I didn’t go home and have an emotional meltdown the way I did after last week’s session.  For a few days nothing much happened.  But this morning I had the most amazing dream. It was a short dream and pretty straightforward but I think it’s an indicator that I’m starting to break through.

We were sitting in a field of tall grass, isolated from the rest of the world.   As far as you could look in every direction, there were no people, houses, or indications of civilization of any kind.   But there we were, and I was leaning against him, and he was stroking my head the way a loving father strokes a child’s head.  I felt my body mold toward his, not in a sexual way, but in a way a baby or toddler molds their body to their parent when they are being held.   I was completely in the moment, not thinking about anything at all, but just feeling.   It was what you might call a zen moment.    I can’t even begin to describe the emotions.    I admit there was a sexual element present,  but the relationship was definitely not a sexual one, just an incredibly validating one.   Is this what unconditional love feels like?  I don’t know.

I also seem to recall another dream-snippet from before the main dream, in which I was pulling magnetic tape out of a cassette. This too seems to have some kind of meaning…


13 thoughts on “Inner child work and a lovely dream.

  1. ve done this kind of therapy alot. Specially after ending the toxic relationship 6months ago Ive had to revisit this stuff alot. Great for you and thanks for sharing.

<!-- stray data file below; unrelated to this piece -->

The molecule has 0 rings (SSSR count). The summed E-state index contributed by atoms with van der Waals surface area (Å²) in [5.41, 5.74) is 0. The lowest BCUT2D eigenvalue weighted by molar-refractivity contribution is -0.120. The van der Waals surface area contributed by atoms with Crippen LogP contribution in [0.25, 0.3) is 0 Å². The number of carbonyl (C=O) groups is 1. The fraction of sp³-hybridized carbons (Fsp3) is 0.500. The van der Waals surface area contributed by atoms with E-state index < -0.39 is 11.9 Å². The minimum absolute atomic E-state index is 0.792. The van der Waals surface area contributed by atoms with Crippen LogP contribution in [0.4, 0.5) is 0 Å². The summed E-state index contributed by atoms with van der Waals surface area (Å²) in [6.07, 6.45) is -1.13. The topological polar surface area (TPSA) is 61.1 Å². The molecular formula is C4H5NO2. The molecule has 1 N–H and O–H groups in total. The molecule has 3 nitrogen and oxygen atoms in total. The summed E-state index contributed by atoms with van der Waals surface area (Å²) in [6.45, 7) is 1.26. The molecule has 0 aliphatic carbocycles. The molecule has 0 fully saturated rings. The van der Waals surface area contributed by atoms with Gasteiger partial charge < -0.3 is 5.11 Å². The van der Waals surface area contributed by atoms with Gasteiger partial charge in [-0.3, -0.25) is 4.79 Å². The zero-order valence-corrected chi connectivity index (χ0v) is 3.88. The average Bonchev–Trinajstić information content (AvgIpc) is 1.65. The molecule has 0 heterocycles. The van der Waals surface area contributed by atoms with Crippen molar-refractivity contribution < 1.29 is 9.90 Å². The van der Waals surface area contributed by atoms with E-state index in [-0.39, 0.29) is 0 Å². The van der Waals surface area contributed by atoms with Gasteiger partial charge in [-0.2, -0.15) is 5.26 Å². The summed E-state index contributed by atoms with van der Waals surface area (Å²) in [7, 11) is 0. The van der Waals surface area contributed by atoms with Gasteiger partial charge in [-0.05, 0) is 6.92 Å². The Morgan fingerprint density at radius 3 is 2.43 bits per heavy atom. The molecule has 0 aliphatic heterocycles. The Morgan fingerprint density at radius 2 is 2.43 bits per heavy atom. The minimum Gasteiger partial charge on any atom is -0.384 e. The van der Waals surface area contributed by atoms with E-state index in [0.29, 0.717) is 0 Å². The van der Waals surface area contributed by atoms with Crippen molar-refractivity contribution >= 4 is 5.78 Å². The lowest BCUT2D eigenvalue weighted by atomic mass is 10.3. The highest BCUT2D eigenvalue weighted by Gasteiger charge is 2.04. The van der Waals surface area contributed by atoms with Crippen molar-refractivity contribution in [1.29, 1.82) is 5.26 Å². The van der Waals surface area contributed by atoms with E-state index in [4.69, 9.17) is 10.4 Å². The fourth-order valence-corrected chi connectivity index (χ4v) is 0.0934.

Liked by 1 person

  2. I love your courage to share this with the world. I am also happy that you are not ashamed to admit you are seeing a Therapist. I am studying as we speak to become a Therapist and can I just say I think you are absolutely amazing! I wish you nothing but the best! I love your commitment to Therapy and even though you may not feel it, the hope you have through your writing that one day things will be clearer. Sending lots of hugs all the way from Sydney, Australia!


  3. Thank you for your courageous honesty. Doing the work in therapy is going to help you tremendously and sharing it with others magnifies the goodness a million fold. I’ve been working on similar issues in therapy and knowing others are going through it alongside me is very comforting.

    Having said all of this, I have to admit that I’m concerned about your feelings for your therapist, and I think you are as well. I understand exactly how you feel towards him. I’ve had this kind of transference to a fantasy crush on a movie star and have talked about it with my female therapist quite a bit.

    I think you owe it to yourself to openly discuss your very strong feelings with your therapist and see how he reacts. Even if he feels he’s not giving you mixed messages, he needs to understand your vulnerability and respect your boundaries. I know it’s a pain to switch therapists but it will be little compared to what you could go through if the boundaries between you and your current therapist break down. If this does happen you could get very hurt and it could really set you back. You don’t need that. You owe it to yourself to keep your personal boundaries intact so you can continue to blossom and grow.

    Yours in mutual healing – Miriam


    1. Thanks, Miriam.
      I guess I did have some rather strong feelings toward my therapist but as I wrote this a few months ago, I can tell you that I no longer have these strong feelings toward him, and therapy is still going well. I do appreciate your advice and suggestions, though.

      Liked by 1 person